Unit Dimensions:4.5" (11.4cm) L, 1" (2.5cm) W, 1" (2.5cm) H
Weight:2.4 ounces (68 grams)

Included Accessories:

Custom-designed belt clip
6' (1.83m) low-EMI USB cable
Carrying pouch made out of felt

Gear Used:

I have tried the DACport with Westone 2, Westone 3, Monster Turbine Pro Gold, Westone ES3X, UE11Pro, JH13Pro, Grado HF-2, HiFiMan HE-5, Sennheiser HD600 and HD800. I'm using my Macbook Pro with iTunes and 24/96 Hi-Res downloads from HDTracks.com, with the Audio MIDI setup set for 24/96. I also tried several Apple Lossless CODEC 16/44.1 CD rips, and some 128K AAC protected music from the old days. However, the majority of my listening was with 24/96 and 24/88 downloads.

My impressions: The DACport has no hiss with sensitive IEM, and it has very good extreme low volume channel balance with IEM. This was one of the first things I noticed when I fired it up. With my most noisy IEM (Westone ES3X) when the DACport is activated and music is paused (or I am playing a digital silence track), whether the volume is at zero or max there is nothing heard. With the DACport I cannot tell when the phones are plugged in ot not, because it is so quiet. With music playing and the volume knob at zero, there is a very tiny amount of music that leaks through that is so quiet that for me I cannot understand the words they are singing. With the HDP I can barely tell at all when the ES3X are plugged in, but I can tell. With the ALO Amphora it it quite obvious there is background hiss.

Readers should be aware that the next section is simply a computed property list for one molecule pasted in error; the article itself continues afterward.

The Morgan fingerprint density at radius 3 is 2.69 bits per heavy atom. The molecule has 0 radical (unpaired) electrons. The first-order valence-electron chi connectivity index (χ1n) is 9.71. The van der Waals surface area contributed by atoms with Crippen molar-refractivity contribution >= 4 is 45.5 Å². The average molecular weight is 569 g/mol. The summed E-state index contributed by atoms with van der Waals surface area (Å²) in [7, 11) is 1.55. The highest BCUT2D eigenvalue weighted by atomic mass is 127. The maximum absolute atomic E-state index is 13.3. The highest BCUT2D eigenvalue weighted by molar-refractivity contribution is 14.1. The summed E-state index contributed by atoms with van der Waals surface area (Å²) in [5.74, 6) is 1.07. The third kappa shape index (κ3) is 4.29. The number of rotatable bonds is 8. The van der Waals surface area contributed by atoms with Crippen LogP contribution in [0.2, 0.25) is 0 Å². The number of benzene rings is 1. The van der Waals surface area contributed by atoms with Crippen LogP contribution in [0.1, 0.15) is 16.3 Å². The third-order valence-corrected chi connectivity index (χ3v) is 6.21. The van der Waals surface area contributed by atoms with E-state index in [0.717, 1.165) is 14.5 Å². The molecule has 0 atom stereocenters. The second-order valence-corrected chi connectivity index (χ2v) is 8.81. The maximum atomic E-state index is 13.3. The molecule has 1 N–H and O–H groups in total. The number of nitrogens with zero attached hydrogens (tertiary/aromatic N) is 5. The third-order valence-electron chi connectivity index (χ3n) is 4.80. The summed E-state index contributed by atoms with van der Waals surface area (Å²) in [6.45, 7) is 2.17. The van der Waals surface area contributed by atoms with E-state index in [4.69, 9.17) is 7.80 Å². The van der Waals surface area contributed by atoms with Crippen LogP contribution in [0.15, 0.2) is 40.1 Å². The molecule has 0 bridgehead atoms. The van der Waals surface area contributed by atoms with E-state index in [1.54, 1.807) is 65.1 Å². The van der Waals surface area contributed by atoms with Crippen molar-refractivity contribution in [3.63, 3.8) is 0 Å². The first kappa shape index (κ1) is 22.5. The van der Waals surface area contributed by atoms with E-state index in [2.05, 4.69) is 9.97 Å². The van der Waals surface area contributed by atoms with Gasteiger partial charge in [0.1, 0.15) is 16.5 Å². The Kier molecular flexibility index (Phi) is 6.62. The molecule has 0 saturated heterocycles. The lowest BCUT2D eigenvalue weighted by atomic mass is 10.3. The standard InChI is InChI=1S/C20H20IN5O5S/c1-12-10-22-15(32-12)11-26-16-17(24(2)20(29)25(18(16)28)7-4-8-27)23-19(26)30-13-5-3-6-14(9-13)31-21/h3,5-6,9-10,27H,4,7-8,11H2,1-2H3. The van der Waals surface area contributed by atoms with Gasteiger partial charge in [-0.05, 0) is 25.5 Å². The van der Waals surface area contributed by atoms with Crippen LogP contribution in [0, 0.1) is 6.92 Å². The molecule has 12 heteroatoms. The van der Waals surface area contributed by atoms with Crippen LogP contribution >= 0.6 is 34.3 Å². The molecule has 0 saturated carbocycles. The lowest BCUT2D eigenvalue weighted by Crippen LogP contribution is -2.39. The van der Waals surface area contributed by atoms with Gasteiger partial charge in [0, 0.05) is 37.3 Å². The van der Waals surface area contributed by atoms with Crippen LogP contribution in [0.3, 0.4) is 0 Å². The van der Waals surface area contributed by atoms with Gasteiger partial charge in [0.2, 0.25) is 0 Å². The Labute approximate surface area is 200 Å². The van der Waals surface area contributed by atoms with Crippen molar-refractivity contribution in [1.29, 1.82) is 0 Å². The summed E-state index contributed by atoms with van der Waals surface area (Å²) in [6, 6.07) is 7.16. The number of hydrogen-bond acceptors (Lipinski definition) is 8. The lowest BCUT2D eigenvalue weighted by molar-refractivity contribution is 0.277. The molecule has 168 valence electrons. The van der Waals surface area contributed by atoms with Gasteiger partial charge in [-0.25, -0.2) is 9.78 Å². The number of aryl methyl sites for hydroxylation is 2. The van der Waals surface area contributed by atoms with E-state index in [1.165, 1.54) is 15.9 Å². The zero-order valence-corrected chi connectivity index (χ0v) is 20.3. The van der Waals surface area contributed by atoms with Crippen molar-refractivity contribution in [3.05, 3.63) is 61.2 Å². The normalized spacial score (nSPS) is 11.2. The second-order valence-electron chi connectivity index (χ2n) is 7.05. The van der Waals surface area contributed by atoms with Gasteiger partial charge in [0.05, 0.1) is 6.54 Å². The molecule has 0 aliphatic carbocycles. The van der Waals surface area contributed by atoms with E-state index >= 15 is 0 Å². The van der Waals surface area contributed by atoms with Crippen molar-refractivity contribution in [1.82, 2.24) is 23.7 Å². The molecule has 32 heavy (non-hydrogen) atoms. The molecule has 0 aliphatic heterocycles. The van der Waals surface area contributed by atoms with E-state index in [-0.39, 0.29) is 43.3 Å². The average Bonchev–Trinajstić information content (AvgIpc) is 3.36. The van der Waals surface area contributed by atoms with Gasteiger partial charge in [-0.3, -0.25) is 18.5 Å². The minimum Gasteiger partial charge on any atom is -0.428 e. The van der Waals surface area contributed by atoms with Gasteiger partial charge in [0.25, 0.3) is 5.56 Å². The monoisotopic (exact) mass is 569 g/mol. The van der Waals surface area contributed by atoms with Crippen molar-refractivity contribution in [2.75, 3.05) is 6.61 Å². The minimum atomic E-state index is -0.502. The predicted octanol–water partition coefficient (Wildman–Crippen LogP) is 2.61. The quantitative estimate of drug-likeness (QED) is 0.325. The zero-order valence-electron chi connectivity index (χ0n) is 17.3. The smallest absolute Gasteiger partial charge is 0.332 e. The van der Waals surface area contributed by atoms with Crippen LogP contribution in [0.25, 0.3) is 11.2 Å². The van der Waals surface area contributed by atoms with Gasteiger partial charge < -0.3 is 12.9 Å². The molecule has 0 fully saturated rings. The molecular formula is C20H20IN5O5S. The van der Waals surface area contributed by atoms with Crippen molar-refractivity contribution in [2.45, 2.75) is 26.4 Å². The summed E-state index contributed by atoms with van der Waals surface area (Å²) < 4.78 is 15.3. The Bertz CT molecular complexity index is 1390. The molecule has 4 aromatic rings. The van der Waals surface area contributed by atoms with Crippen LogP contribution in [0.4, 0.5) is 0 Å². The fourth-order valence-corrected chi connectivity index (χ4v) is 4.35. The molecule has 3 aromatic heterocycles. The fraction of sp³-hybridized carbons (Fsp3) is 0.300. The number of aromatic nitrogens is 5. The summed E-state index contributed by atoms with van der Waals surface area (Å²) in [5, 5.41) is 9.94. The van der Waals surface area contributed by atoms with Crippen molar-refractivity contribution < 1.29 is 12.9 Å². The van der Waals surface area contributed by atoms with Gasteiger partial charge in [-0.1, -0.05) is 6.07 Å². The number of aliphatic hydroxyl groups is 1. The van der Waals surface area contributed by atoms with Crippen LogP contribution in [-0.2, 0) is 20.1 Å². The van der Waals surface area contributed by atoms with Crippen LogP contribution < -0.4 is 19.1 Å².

The DACport handles low volume IEM listening with no channel imbalance near zero volume, and in this area it is better than my Nuforce HDP which is my other 24/96 USB DAC on hand. And it's better than most of my portable DAC/amps in that area as well - if I recall correctly, only the Predator and HR Micro Amp have a volume control this precise, followed by the Pico and 3MOVE. However, the caveat is that the HDP volume can be reduced by the system volume, so that you can keep the HDP outside of the area of channel imbalance simply by lowering the system volume. At volumes that low, the reduction in bit depth will be inconsequential. So, in that sense they become equal. (the DACport and most USB DAC don't have their volume affected by the system volume)

It's also one of the few amps that sounds great with UE11Pro by giving them well controlled bass and full mids. However, good performance isn't limited to just IEM, and while the output power is a bit less than many desktop amps, it's voltage swing is decent and it still manages to work well with Grado HF-2 and HD600/800. Even the very demanding HiFiMan HE-5 can be enjoyed at normal volumes without maxing the volume knob, just don't expect to play them very loud. The DACport bass and treble extension are very good, while the mids are full and rich without becoming forward. Overall I find it to sound very balanced and refined. I liked it right out of the box and only felt it open up slightly and smooth out a little with a few hours. Extensive burn-in will not be required, but it doesn't hurt either.